China has made substantial initial progress in its electricity market reform, but it still faces an uphill struggle in promoting the consumption of renewables, resource allocation across provinces and regions, and unlocking demand side potential. To help choose the best solutions China could do well to look at the “Handbook on Electricity Markets”, says Daisy Chi at ECECP. The 600-page book looks at the current state of power markets around the … [Read more...]
Russia-Ukraine: Critical Infrastructure Protection from sabotage is an unprecedented challenge the EU must face now
### REGISTER NOW ### for our vitally important 2-panel event “The Energy Crisis and Russian Aggression Against Ukraine - Key Challenges for the Central European Energy Sector”, on Thursday December 8, 13:00 – 17:00 CET (Address: Rue Belliard 40, 1040 Brussels). High-profile confirmed speakers include Kadri Simson, European Commissioner for Energy, EC; Leszek Jesień, Chairman of the Board, CEEP; Jerzy Buzek, MEP and former president of the … [Read more...]
Can Enhanced Geothermal Systems be used as grid-scale batteries? Anywhere!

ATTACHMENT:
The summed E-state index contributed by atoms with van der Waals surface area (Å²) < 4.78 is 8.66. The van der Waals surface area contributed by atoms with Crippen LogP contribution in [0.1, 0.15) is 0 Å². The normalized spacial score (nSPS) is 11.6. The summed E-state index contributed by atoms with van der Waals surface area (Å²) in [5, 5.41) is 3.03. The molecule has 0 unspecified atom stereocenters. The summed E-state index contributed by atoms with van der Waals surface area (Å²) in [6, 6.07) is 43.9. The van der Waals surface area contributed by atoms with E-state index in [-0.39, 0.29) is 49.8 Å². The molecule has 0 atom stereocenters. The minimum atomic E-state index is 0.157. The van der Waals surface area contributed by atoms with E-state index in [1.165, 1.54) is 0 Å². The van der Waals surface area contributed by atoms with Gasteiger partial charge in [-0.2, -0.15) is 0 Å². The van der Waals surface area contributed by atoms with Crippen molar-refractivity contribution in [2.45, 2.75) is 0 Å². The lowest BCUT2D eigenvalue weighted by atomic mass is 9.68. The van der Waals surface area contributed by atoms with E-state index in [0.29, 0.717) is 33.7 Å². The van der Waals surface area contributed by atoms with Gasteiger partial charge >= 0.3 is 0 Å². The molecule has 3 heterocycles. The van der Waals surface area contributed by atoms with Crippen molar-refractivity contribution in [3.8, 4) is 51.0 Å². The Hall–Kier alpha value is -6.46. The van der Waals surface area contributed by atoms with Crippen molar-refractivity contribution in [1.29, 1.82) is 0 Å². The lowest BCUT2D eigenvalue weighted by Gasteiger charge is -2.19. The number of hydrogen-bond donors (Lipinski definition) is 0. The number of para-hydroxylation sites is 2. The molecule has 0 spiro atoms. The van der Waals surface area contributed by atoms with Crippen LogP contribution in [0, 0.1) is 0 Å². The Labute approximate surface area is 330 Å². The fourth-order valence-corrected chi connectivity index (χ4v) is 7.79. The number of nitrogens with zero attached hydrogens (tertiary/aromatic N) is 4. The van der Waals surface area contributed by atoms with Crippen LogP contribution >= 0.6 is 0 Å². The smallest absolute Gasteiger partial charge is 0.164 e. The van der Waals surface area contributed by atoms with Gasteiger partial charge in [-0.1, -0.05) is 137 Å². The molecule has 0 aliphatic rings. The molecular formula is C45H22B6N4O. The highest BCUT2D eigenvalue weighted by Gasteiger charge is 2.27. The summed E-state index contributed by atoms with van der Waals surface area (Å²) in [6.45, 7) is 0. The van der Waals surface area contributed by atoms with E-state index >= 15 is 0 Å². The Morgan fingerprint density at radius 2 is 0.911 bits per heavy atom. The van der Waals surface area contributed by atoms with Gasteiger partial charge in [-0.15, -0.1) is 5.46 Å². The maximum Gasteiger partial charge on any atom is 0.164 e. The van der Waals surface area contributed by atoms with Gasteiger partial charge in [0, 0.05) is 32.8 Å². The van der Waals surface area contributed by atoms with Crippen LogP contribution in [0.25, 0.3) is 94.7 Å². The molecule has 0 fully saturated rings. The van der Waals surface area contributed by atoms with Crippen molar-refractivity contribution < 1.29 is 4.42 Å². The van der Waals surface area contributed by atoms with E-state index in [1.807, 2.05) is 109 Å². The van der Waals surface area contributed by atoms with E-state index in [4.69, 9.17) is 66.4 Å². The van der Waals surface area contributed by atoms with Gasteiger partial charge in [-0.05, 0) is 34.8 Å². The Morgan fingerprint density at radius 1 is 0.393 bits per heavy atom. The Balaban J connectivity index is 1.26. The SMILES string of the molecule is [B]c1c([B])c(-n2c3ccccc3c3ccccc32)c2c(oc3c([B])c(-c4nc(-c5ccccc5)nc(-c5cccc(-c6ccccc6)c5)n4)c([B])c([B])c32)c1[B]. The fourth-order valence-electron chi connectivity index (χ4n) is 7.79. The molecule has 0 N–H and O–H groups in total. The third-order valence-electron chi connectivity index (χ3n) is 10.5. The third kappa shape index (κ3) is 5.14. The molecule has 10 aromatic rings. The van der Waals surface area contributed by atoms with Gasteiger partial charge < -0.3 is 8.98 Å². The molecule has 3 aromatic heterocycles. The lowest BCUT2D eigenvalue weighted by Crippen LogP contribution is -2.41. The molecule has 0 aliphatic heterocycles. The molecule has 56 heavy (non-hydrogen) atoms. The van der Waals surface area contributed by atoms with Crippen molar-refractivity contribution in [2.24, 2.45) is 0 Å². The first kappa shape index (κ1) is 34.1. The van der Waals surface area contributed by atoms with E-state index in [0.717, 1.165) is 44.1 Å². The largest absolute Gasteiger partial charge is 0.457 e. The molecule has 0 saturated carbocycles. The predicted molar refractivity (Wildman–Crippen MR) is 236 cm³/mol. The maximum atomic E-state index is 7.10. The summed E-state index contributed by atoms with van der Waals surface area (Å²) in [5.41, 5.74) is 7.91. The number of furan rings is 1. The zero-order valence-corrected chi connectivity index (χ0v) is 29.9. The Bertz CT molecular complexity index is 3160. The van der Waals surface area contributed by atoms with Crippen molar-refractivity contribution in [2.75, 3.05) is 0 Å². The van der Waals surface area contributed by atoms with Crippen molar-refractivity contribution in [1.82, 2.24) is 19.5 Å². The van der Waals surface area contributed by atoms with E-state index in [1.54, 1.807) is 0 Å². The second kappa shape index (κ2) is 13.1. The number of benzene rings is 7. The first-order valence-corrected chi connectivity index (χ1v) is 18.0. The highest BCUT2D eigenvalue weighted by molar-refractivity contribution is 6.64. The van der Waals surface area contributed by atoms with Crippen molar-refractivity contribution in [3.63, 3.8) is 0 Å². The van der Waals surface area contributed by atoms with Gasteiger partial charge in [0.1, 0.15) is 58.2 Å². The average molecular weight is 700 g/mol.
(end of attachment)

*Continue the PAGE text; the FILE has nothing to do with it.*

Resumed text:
The US Department of Energy aims to cut the cost of Enhanced Geothermal Systems (EGS) by 90% by 2035. Standard geothermal power comes from tapping existing hydrothermal reservoirs. But most places don’t have hot water reservoirs underground. EGS pumps water down to reach hot rocks, heating the water to achieve the same purpose. Everywhere has hot rocks underground. Here, Stefan Ellerbeck, writing for the World Economic Forum, describes research … [Read more...]
How governments are defusing political opposition to the energy transition
What’s holding up the energy transition? Not the hardware, says the energy sector: proven clean energy solutions abound and any bottlenecks are continually being addressed by innovation. Not the money, says the finance sector: there is more than enough investment queueing up for realistic returns. It’s the politics: the voters and the businesses that rationally oppose what could cost them too much. So the main obstacle is the ability of … [Read more...]
Pollution costs are driving U.S. states to look for alternatives to Gas-Fired Plants
In the U.S. a growing number of states and regulators are directing utilities to look for alternatives to proposed gas-fired power plants, citing environmental justice and community health impacts, explain Caitlin Odom and Lauren Shwisberg at RMI. So it’s not just about emissions: pollution matters too. The authors quote studies that show clean energy portfolios (CEPs) not only reduce energy costs, but can save billions of dollars in community … [Read more...]